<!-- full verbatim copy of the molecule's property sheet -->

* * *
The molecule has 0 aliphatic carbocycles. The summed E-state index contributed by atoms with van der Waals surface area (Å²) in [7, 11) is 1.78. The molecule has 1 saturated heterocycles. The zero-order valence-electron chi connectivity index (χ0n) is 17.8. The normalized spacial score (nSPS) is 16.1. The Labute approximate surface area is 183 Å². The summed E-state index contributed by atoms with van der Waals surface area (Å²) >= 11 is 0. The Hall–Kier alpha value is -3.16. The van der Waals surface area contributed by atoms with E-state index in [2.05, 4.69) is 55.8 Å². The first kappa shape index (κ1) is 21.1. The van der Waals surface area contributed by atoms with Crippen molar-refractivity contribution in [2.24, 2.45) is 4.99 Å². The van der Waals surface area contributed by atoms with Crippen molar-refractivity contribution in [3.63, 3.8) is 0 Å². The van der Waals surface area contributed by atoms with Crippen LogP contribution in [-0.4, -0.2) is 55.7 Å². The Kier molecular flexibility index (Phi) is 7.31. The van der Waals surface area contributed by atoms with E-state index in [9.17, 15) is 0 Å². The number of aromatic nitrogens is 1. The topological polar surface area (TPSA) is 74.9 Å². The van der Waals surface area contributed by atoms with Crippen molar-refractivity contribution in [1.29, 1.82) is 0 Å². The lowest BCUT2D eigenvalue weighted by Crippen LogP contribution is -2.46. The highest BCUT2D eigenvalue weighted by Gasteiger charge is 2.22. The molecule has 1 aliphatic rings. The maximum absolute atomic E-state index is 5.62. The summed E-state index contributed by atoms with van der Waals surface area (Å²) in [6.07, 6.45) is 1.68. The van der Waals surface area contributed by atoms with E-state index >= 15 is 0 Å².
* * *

The molecule has 0 aliphatic carbocycles. The summed E-state index contributed by atoms with van der Waals surface area (Å²) in [7, 11) is 1.78. The molecule has 1 saturated heterocycles. The zero-order valence-electron chi connectivity index (χ0n) is 17.8. The normalized spacial score (nSPS) is 16.1. The Labute approximate surface area is 183 Å². The summed E-state index contributed by atoms with van der Waals surface area (Å²) >= 11 is 0. The Hall–Kier alpha value is -3.16. The van der Waals surface area contributed by atoms with E-state index in [2.05, 4.69) is 55.8 Å². The first kappa shape index (κ1) is 21.1. The van der Waals surface area contributed by atoms with Crippen molar-refractivity contribution in [2.24, 2.45) is 4.99 Å². The van der Waals surface area contributed by atoms with Crippen molar-refractivity contribution in [3.63, 3.8) is 0 Å². The van der Waals surface area contributed by atoms with Crippen LogP contribution in [-0.4, -0.2) is 55.7 Å². The Kier molecular flexibility index (Phi) is 7.31. The van der Waals surface area contributed by atoms with E-state index in [9.17, 15) is 0 Å². The number of aromatic nitrogens is 1. The topological polar surface area (TPSA) is 74.9 Å². The van der Waals surface area contributed by atoms with Crippen molar-refractivity contribution in [1.29, 1.82) is 0 Å². The lowest BCUT2D eigenvalue weighted by Crippen LogP contribution is -2.46. The highest BCUT2D eigenvalue weighted by Gasteiger charge is 2.22. The molecule has 1 aliphatic rings. The maximum absolute atomic E-state index is 5.62. The summed E-state index contributed by atoms with van der Waals surface area (Å²) in [6.07, 6.45) is 1.68. The van der Waals surface area contributed by atoms with E-state index >= 15 is 0 Å².